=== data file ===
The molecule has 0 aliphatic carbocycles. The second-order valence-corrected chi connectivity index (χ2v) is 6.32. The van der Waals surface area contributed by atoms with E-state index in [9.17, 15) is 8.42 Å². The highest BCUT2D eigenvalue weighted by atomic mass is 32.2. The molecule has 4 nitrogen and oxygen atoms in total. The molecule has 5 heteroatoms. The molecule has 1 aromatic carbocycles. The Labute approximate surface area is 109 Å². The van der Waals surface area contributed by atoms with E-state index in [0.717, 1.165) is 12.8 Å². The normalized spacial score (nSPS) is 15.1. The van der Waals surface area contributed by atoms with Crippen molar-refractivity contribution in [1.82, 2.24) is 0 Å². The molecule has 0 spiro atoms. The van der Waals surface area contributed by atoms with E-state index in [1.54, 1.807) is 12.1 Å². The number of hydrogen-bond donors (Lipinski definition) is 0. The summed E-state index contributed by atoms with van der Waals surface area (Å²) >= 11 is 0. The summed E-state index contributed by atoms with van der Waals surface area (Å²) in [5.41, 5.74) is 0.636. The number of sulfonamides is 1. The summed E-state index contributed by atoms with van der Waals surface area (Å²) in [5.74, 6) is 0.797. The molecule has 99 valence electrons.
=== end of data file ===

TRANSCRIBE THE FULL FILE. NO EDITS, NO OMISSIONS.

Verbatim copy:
The molecule has 0 aliphatic carbocycles. The second-order valence-corrected chi connectivity index (χ2v) is 6.32. The van der Waals surface area contributed by atoms with E-state index in [9.17, 15) is 8.42 Å². The highest BCUT2D eigenvalue weighted by atomic mass is 32.2. The molecule has 4 nitrogen and oxygen atoms in total. The molecule has 5 heteroatoms. The molecule has 1 aromatic carbocycles. The Labute approximate surface area is 109 Å². The van der Waals surface area contributed by atoms with E-state index in [0.717, 1.165) is 12.8 Å². The normalized spacial score (nSPS) is 15.1. The van der Waals surface area contributed by atoms with Crippen molar-refractivity contribution in [1.82, 2.24) is 0 Å². The molecule has 0 spiro atoms. The van der Waals surface area contributed by atoms with E-state index in [1.54, 1.807) is 12.1 Å². The number of hydrogen-bond donors (Lipinski definition) is 0. The summed E-state index contributed by atoms with van der Waals surface area (Å²) >= 11 is 0. The summed E-state index contributed by atoms with van der Waals surface area (Å²) in [5.41, 5.74) is 0.636. The number of sulfonamides is 1. The summed E-state index contributed by atoms with van der Waals surface area (Å²) in [5.74, 6) is 0.797. The molecule has 99 valence electrons.